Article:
Due to increased access to connectivity and the associated predicted urbanisation, African cities wishing to uplift their populations into the 21st century are going to have to start focusing today on what the city of tomorrow will look like, according to professional services firm Deloitte.
In her paper, ‘Africa is ready to leapfrog the competition through smart cities technology’, Associate Director at Deloitte Africa Denise Lee said that rapid urbanisation means it will only be a matter of time before such Smart Cities begin to appear in Africa.
“There has been a lot of attention on the concept of a ‘Smart City’. Broadly speaking, a city can be defined as smart when investments in human and social capital, traditional transport and modern ICT communication infrastructure fuel sustainable economic development and a high quality of life, with a wise management of natural resources.”
As to where a city a city starts, Lee said, “The establishment of a Smart City is not a one-stop process, it is a journey. This journey is completely dependent on the maturity status of each individual city supported by the political and societal appetite for development.”
The Deloitte report states that African cities have the opportunity to start with the latest technology available, thereby immediately thrusting them as competitors into the global market place.
Another driver is the rise of the African middle class. This, coupled with the fact that Africa has a disproportionately young population with 62 percent of the population under 25 years of age, makes for an interesting consideration as to the quantum of tomorrow’s consumer market.
“It is hardly a surprise that mature businesses are casting more than an interested eye over the continent as a youthful population provides a secured consumer base for many decades to come,” said Lee.
Predictions of a global super-urbanisation move with 70 percent of the world’s population being urbanised by 2050, includes the perspective that in the next 30 years, roughly 50 percent of Africa’s population will be living in cities. Each of these factors combine to produce a powerhouse of innovation.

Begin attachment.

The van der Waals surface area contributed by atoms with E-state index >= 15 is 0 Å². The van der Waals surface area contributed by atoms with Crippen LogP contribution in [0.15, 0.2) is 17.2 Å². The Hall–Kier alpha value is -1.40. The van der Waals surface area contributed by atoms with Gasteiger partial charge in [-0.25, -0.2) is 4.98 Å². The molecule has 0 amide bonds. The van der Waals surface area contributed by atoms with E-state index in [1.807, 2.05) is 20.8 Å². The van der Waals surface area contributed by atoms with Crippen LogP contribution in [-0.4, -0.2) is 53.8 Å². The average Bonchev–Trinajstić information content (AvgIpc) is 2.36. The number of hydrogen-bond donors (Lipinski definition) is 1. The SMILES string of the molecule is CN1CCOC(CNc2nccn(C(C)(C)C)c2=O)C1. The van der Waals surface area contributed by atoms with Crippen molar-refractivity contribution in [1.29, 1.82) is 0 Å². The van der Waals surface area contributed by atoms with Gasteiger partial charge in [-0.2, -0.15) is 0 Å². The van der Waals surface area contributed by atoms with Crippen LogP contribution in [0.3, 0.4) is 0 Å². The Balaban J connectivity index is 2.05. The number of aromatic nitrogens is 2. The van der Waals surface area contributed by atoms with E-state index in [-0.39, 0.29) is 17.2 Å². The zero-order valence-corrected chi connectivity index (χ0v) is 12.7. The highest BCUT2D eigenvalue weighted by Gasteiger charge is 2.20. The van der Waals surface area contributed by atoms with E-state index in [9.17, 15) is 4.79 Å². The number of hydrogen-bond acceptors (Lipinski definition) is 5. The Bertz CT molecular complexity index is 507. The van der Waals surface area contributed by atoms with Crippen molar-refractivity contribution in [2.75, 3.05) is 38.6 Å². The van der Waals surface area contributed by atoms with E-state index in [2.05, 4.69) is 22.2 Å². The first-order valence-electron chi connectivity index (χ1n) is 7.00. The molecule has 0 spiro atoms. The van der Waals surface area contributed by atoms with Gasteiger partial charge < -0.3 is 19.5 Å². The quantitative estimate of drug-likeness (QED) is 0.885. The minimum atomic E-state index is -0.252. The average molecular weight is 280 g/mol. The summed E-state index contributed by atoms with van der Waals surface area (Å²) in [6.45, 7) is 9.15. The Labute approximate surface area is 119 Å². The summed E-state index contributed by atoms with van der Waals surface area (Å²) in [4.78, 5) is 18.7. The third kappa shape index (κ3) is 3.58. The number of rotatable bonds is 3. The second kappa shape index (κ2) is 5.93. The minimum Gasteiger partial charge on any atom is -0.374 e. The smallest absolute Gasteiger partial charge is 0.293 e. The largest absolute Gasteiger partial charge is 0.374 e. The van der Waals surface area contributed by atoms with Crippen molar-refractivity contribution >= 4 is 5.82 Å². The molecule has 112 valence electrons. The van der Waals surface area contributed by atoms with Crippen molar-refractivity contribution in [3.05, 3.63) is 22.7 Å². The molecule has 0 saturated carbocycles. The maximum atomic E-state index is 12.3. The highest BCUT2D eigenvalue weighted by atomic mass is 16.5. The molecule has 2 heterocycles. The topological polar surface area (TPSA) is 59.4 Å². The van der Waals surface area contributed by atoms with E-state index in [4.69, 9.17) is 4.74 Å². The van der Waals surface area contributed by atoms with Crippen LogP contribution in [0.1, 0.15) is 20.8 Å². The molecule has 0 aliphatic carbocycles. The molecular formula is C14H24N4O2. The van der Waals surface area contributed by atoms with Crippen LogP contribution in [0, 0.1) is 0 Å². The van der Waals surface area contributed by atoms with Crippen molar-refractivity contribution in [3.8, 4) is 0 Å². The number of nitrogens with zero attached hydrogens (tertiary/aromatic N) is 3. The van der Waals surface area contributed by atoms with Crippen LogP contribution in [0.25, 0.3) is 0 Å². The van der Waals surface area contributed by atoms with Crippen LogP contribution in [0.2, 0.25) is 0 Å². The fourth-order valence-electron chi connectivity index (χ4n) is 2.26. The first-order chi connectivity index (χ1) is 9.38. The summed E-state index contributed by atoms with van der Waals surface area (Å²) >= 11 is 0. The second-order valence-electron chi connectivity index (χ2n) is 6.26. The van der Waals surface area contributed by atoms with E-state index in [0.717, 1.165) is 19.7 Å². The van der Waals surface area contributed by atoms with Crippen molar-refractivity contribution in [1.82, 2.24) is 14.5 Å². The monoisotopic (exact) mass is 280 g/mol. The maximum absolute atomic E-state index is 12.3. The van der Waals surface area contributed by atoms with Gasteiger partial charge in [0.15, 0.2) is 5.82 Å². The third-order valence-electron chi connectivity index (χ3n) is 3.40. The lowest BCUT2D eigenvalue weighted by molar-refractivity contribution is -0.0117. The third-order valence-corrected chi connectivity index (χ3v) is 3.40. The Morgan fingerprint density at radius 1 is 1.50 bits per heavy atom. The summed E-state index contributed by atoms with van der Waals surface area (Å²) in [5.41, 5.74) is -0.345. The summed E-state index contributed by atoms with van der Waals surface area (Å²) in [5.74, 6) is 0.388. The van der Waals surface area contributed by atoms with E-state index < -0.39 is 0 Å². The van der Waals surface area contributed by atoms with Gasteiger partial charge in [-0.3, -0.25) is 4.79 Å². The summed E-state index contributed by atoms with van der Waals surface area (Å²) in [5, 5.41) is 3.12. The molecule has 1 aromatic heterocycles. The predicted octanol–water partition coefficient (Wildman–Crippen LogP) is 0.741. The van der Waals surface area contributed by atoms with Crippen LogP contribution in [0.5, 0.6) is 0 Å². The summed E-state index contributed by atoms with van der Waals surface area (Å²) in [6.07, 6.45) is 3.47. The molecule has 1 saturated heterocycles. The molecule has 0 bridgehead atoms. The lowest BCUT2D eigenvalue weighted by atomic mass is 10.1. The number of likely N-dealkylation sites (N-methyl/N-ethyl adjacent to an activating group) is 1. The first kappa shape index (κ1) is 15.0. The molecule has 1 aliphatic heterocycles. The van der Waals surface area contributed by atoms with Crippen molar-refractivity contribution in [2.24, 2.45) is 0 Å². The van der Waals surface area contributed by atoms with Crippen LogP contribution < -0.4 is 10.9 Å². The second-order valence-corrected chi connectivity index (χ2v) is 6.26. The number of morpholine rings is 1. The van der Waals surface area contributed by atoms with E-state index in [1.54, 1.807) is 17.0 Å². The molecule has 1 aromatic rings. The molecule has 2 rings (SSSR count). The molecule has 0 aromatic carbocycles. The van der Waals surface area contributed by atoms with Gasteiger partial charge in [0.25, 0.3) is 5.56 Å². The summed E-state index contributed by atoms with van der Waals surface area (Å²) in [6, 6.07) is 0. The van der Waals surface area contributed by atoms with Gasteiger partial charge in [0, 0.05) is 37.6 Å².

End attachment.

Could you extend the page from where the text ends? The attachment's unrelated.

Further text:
Another advantage of African cities is the entrepreneurial culture of their people. Lee explained that anyone who has travelled to Africa will notice the can do attitude.
“Africans operate within an environment where anything and everything is possible. This can do approach has resulted in African businesses being recognised globally for innovations made within industry,” said Lee.
Proving the point, much of this innovation has been technology based. The advent of mobile telecommunications has seen Africa experience the fastest telecoms growth worldwide over the past five years. Its current 72 percent average mobile subscription penetration is expected to reach 97 percent by 2017.
The final advantage is that governmental leadership across the continent has strategically positioning ICT as an economic enabler. For example, a Deloitte study, ‘Economic Impact of Mobile in Bangladesh, Malaysia, Pakistan, Serbia, Thailand & Ukraine’, has found that a 10 percent increase in mobile phone penetration is linked to an increase in a middle/low income country GDP of 1.2 percent. This follows from the ensuing economic activity that people engage in as a result of being connected. ICT access is increasingly being seen as a very necessary tool for development.”
Lee concludes, “African cities are well positioned to leapfrog into the mid-21st century. However, without the successful adoption and appropriate selection of technology, African cities will indeed be left behind as more and more Africans look for brighter futures on other continents.”